What she remembered the most were mangoes; every day after lunch there were dishes filled with mangoes. Pulpy, yellow, soft ones. It was almost a ritual during the summers. If she closed her eyes, she could still see flashes of nani sitting on the charpoi, with one leg folded up, sliding a knife through the fruit. Every one sliced them and ate them by hand there. She would hold the piece given to her in her hand and bite in to the soft flesh, sliding her teeth along the length of the fruit and letting the sweetness fill her mouth. The juice would drip down her chin and arms and soil her clothes. It would leave her fingers feeling sticky and awkward. Her mother, thus, always made sure she wore worn out, old clothes for lunch. But that did not stop the juice from, somehow, making it to the fall of her skirt. And everytime her mother got angry, Bibi would stop her,

"There's no fun in eating them neatly Baji," she would say.

Her mother always listened to Bibi, no matter what it was. No matter how right or wrong she was. It was a hold the younger sister had on the older one. Some strange bond that Shireen did not always understand. Pondering on it too hard, often, left her in a maze of un surety and almost sorrow. So she had stopped paying attention to the occasional happenings that slipped her mind in to the past. She had buried away, that summer, in the back of her mind, and almost made a fiction out of it. As if it was a book that she had read far back, that played no role in the essence of her life and her being. As if it was a moment that made an impact back then, but was now just a small fragment of an ,other wise, large life.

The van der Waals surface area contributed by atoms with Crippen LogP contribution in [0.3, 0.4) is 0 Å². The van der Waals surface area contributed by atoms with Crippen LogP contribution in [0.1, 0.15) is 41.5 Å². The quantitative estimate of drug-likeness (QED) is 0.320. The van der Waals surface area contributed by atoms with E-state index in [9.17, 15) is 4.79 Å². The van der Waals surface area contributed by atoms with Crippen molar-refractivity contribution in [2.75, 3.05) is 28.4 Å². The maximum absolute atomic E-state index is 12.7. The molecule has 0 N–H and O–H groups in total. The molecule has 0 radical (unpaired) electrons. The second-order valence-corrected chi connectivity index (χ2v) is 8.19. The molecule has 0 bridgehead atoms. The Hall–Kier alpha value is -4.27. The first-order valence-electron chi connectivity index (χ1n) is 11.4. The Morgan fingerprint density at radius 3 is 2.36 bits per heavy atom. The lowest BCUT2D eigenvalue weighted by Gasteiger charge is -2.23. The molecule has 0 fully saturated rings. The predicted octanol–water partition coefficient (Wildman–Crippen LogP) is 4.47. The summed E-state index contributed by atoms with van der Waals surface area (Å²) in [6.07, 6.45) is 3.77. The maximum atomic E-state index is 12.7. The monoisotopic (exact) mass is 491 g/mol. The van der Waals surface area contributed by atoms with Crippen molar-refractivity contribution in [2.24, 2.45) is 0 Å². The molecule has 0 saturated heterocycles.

But lately, everything, had been coming back to her. No night went by without her waking up, in the middle of it, with the image of nanis face in front of her eyes. No day went by when Bibis soft singing voice did not haunt her. No moment passed, without the thought of her mothers pale face, and the feeling of her cold hands in Shireens little fragile ones. She almost felt like holding them. She would enclose her fingers, only to realize that she was grasping chilled air and not solid flesh. And she would cry. They were uncontrollable; the tears that would flood her eyes and roll down her face. Sometimes, she could taste their saltness on the tip of her tongue. Sometimes, they ran all the way down her jaw line and framed her lower face. And lately, they had become a usual occurring.